France lifted its six-year-old ban on British beef imports Wednesday, ending a bitter dispute that has strained relations with London.
The government's decision, which came three years after a similar European Union move, followed the recommendation of the French food safety standards agency the meat was free of mad cow disease and no longer posed a health threat.
France banned British beef in 1996 over fears of spreading the disease. The ban deeply angered British farmers struggling to overcome the impact of the disease — bovine spongiform encephalopathy — and last year's foot-and-mouth epidemic.
Until the ban in 1996, France had been Britain's biggest export market for beef.
Prime Minister Jean-Pierre Raffarin lifted the ban after meeting with the National Sanitary Security Committee, an advisory board that includes the ministers of health, agriculture and consumption and representatives from the food agency.
"The three ministries have concluded that there is no public health reason to keep the embargo against British beef," said a statement from Raffarin's office.
British Environment Secretary Margaret Beckett said she was "very pleased" by the decision, but criticized Paris for waiting so long to act.
"It has been a completely unwarranted shadow hanging over our beef industry for more than three years," she said. "I now look forward to the ban being lifted as quickly as possible so that our exporters can work toward recovering markets."
France's food agency concluded on Sept. 20 that British beef was safe to eat and a resumption of imports would not threaten the safety of consumers in France. The government decision on Wednesday was widely expected.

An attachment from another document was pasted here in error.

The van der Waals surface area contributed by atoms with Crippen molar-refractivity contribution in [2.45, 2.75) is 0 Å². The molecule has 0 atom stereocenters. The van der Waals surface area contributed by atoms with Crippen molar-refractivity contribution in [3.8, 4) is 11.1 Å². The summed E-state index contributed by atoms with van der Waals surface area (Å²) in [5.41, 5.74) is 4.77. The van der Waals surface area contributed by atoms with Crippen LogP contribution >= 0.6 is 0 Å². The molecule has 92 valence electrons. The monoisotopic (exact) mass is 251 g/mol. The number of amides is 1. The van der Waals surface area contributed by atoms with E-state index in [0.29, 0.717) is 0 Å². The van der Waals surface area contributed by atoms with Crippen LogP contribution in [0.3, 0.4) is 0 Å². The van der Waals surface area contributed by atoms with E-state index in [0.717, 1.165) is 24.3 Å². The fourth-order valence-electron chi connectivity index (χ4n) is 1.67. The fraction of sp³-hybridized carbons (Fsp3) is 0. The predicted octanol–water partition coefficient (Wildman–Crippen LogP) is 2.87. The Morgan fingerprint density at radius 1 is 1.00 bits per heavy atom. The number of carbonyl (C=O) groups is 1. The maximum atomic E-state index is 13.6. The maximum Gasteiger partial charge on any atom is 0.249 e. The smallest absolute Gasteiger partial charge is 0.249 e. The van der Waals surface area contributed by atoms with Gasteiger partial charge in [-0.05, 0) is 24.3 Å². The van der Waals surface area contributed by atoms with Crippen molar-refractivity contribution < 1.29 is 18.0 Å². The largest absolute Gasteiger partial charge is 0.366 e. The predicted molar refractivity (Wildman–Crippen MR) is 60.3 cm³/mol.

In 1996, the British government acknowledged a link between the cattle ailment and variant Creutzfeldt-Jakob Disease, a similar fatal, brain-wasting disease that occurs in humans.
The European Union banned imports of British beef in 1996 after the first cases of mad cow disease were identified. That ban was lifted in August 1999, and most countries resumed imports.
But France refused to comply, saying its scientific experts believed the beef still carried health risks. Paris continued to defy a ruling by the European Court of Justice that the ban is illegal and faced hefty fines.
David Byrne, EU Commissioner for Health and Consumer Protection, welcomed the decision, telling the British Press Association that it meant "the validity of the EU scientific opinion has been vindicated."
British farmers said France should be held accountable by the European Union for continuing the ban for so long, despite the action on Wednesday.
"It is unacceptable that such a clearly illegal ban has been able to be imposed for this length of time," said Ben Gill, president of the National Farmers' Union. "It is equally unacceptable that the French can walk away from this disgraceful situation at the last possible moment before fines are imposed."